P.O.L, thirty years of cutting-edge publishing



A frequent prize-winner, this small literary publisher constantly refuels its ambition under the auspices of Georges Perec


What do Marguerite Duras, Emmanuel Carrère, Nathalie Quintane and Christian Prigent have in common? A publisher: Paul Otchakovsky-Laurens, founder-director of the publishing house whose name is his initials and which, this year, will be celebrating 30 years of existence. Today their impressive harvest of prizes has put them in the spotlight (the France Culture-Télérama prize went to Tu verras by Nicolas Fargues; the Médicis to Ce qu’aimer veut dire by Mathieu Lindon;the Renaudot to Limonov by Emmanuel Carrère in 2011; the Livre Inter to Supplément à la vie de Barbara Loden by Nathalie Léger, and the Wepler prize to Mille feuille by Leslie Kaplan in 2012). Yet this subsidiary of Gallimard remains discreet about its beginnings.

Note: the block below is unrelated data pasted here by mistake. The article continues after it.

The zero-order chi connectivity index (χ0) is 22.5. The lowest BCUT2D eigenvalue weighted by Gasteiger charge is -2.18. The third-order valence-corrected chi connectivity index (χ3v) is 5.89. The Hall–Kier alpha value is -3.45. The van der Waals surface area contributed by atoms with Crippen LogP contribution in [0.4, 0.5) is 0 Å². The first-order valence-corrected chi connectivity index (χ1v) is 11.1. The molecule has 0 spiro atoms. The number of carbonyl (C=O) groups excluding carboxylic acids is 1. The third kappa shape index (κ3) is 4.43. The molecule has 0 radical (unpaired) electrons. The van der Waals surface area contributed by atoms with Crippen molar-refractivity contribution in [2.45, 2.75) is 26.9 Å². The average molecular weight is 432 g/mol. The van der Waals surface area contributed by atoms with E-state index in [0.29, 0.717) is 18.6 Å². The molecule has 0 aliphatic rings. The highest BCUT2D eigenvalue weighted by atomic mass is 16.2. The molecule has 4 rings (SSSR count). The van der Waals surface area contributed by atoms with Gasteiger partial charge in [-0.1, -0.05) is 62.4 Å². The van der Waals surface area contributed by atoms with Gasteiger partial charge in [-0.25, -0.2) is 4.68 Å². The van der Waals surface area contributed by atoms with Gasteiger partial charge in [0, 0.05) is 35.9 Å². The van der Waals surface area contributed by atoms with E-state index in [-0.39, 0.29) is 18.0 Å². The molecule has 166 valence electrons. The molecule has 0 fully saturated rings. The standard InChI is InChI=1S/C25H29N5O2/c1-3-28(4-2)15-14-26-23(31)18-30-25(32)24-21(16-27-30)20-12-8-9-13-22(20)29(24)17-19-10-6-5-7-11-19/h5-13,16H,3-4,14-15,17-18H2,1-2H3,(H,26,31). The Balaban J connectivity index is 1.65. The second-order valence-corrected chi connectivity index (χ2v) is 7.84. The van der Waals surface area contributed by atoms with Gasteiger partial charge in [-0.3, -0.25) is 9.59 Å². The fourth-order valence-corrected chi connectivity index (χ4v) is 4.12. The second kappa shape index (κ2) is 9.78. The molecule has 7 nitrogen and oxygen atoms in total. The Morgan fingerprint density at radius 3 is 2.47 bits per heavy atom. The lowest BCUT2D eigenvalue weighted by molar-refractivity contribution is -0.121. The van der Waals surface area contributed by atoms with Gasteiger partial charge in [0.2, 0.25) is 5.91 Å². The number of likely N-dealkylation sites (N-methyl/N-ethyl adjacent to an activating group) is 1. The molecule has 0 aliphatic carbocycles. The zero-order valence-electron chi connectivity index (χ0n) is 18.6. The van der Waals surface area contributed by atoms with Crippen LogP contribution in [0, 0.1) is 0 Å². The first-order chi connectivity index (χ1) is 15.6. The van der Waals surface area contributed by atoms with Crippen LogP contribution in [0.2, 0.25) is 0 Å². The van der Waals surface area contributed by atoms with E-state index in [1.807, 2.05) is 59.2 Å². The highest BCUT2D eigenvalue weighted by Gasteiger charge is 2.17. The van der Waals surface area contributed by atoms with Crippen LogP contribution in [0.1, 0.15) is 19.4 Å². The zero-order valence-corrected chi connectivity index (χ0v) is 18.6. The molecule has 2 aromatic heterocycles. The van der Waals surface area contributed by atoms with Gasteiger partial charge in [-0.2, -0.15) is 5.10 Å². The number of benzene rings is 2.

We have to go back to 1983. Paul Otchakovsky-Laurens, then publishing manager of Flammarion’s ‘Textes’ series, convinces Henri Flammarion to invest the necessary capital to open his own publishing house. “I immediately understood that what I wanted to publish would not let me live on my own earnings,”he told Livres Hebdo in a recent interview. In fact, he has never been a majority shareholder of P.O.L, and since 2003,Gallimard controls most of the capital. So what exactly were the publisher’s plans ? His catalogue reveals his ambition to produce high quality publications with the novel, poetry and theatre in all their most contemporary and experimental forms. We find Valère Novarina’s plays alongside medievalist translations and Catholices says by Frédéric Boyer, novels by Marie Darrieussecq and Charles Juliet. The house is a success, but at P.O.L, they don’t let that go to their heads: the number of titles in the catalogue remains steady, with about fifty publications each year. And, for the chosen authors, an identical cover immediately recognized by readers and booksellers, whose logo is a souvenir of Georges Perec, guardian of the house.

Fanny Taillandier